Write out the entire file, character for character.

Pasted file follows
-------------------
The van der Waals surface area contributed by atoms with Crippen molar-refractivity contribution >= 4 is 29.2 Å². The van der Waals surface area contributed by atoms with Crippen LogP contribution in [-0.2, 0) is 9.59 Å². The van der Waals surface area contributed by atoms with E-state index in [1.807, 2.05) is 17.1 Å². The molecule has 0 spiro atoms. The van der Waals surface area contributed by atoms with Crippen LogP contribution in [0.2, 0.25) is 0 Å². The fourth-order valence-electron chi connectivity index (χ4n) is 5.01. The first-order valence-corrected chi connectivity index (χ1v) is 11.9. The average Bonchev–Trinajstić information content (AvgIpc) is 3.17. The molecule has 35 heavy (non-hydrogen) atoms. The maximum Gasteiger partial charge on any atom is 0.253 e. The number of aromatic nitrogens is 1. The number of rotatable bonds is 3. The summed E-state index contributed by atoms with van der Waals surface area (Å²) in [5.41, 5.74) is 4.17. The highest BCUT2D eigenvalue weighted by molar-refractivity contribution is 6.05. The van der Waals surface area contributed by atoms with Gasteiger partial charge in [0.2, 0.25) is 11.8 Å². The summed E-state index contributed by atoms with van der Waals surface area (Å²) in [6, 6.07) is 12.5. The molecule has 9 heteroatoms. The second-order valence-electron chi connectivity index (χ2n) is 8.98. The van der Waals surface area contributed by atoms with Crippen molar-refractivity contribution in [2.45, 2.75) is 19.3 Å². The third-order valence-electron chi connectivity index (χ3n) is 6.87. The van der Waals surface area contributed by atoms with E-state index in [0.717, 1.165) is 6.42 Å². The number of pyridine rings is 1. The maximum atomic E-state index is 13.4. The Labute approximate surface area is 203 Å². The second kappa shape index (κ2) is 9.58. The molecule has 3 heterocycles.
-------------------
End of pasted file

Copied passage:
The van der Waals surface area contributed by atoms with Crippen molar-refractivity contribution >= 4 is 29.2 Å². The van der Waals surface area contributed by atoms with Crippen LogP contribution in [-0.2, 0) is 9.59 Å². The van der Waals surface area contributed by atoms with E-state index in [1.807, 2.05) is 17.1 Å². The molecule has 0 spiro atoms. The van der Waals surface area contributed by atoms with Crippen LogP contribution in [0.2, 0.25) is 0 Å². The fourth-order valence-electron chi connectivity index (χ4n) is 5.01. The first-order valence-corrected chi connectivity index (χ1v) is 11.9. The average Bonchev–Trinajstić information content (AvgIpc) is 3.17. The molecule has 35 heavy (non-hydrogen) atoms. The maximum Gasteiger partial charge on any atom is 0.253 e. The number of aromatic nitrogens is 1. The number of rotatable bonds is 3. The summed E-state index contributed by atoms with van der Waals surface area (Å²) in [5.41, 5.74) is 4.17. The highest BCUT2D eigenvalue weighted by molar-refractivity contribution is 6.05. The van der Waals surface area contributed by atoms with Gasteiger partial charge in [0.2, 0.25) is 11.8 Å². The summed E-state index contributed by atoms with van der Waals surface area (Å²) in [6, 6.07) is 12.5. The molecule has 9 heteroatoms. The second-order valence-electron chi connectivity index (χ2n) is 8.98. The van der Waals surface area contributed by atoms with Crippen molar-refractivity contribution in [2.45, 2.75) is 19.3 Å². The third-order valence-electron chi connectivity index (χ3n) is 6.87. The van der Waals surface area contributed by atoms with E-state index in [0.717, 1.165) is 6.42 Å². The number of pyridine rings is 1. The maximum atomic E-state index is 13.4. The Labute approximate surface area is 203 Å². The second kappa shape index (κ2) is 9.58. The molecule has 3 heterocycles.